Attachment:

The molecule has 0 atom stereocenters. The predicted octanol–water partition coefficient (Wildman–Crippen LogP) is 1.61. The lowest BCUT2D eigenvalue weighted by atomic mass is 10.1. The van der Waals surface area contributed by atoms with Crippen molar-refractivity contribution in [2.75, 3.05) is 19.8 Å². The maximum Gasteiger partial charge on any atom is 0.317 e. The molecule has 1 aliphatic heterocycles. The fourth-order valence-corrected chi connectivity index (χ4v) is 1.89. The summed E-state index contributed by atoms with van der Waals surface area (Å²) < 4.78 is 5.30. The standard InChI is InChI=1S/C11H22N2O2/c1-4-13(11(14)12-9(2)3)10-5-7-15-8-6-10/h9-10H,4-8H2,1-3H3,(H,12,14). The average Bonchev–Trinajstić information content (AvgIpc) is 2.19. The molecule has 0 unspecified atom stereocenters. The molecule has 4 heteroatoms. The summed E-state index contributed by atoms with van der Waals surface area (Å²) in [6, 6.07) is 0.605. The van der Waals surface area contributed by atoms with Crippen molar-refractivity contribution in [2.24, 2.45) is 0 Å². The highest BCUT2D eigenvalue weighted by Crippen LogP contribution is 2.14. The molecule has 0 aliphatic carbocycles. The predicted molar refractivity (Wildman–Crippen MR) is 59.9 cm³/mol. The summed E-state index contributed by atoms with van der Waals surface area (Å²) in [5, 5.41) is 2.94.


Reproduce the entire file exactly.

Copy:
The molecule has 0 atom stereocenters. The predicted octanol–water partition coefficient (Wildman–Crippen LogP) is 1.61. The lowest BCUT2D eigenvalue weighted by atomic mass is 10.1. The van der Waals surface area contributed by atoms with Crippen molar-refractivity contribution in [2.75, 3.05) is 19.8 Å². The maximum Gasteiger partial charge on any atom is 0.317 e. The molecule has 1 aliphatic heterocycles. The fourth-order valence-corrected chi connectivity index (χ4v) is 1.89. The summed E-state index contributed by atoms with van der Waals surface area (Å²) < 4.78 is 5.30. The standard InChI is InChI=1S/C11H22N2O2/c1-4-13(11(14)12-9(2)3)10-5-7-15-8-6-10/h9-10H,4-8H2,1-3H3,(H,12,14). The average Bonchev–Trinajstić information content (AvgIpc) is 2.19. The molecule has 0 unspecified atom stereocenters. The molecule has 4 heteroatoms. The summed E-state index contributed by atoms with van der Waals surface area (Å²) in [6, 6.07) is 0.605. The van der Waals surface area contributed by atoms with Crippen molar-refractivity contribution in [2.24, 2.45) is 0 Å². The highest BCUT2D eigenvalue weighted by Crippen LogP contribution is 2.14. The molecule has 0 aliphatic carbocycles. The predicted molar refractivity (Wildman–Crippen MR) is 59.9 cm³/mol. The summed E-state index contributed by atoms with van der Waals surface area (Å²) in [5, 5.41) is 2.94.